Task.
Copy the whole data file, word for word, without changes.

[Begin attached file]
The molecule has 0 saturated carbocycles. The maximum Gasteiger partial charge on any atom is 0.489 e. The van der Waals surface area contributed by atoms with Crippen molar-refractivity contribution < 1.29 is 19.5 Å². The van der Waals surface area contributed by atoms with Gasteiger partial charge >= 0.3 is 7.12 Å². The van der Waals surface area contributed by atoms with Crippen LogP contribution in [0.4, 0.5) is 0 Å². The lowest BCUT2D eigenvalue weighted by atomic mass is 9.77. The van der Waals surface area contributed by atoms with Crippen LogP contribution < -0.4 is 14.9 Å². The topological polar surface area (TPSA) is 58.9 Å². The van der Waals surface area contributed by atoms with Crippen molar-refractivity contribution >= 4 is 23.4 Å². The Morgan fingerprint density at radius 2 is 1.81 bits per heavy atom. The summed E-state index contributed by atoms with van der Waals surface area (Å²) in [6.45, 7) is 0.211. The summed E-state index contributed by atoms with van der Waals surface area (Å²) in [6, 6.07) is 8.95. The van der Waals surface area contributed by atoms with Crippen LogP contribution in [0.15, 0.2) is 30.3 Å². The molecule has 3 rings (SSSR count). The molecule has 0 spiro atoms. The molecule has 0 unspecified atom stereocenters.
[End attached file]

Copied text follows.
The molecule has 0 saturated carbocycles. The maximum Gasteiger partial charge on any atom is 0.489 e. The van der Waals surface area contributed by atoms with Crippen molar-refractivity contribution < 1.29 is 19.5 Å². The van der Waals surface area contributed by atoms with Gasteiger partial charge >= 0.3 is 7.12 Å². The van der Waals surface area contributed by atoms with Crippen LogP contribution in [0.4, 0.5) is 0 Å². The lowest BCUT2D eigenvalue weighted by atomic mass is 9.77. The van der Waals surface area contributed by atoms with Crippen LogP contribution < -0.4 is 14.9 Å². The topological polar surface area (TPSA) is 58.9 Å². The van der Waals surface area contributed by atoms with Crippen molar-refractivity contribution >= 4 is 23.4 Å². The Morgan fingerprint density at radius 2 is 1.81 bits per heavy atom. The summed E-state index contributed by atoms with van der Waals surface area (Å²) in [6.45, 7) is 0.211. The summed E-state index contributed by atoms with van der Waals surface area (Å²) in [6, 6.07) is 8.95. The van der Waals surface area contributed by atoms with Crippen LogP contribution in [0.15, 0.2) is 30.3 Å². The molecule has 3 rings (SSSR count). The molecule has 0 spiro atoms. The molecule has 0 unspecified atom stereocenters.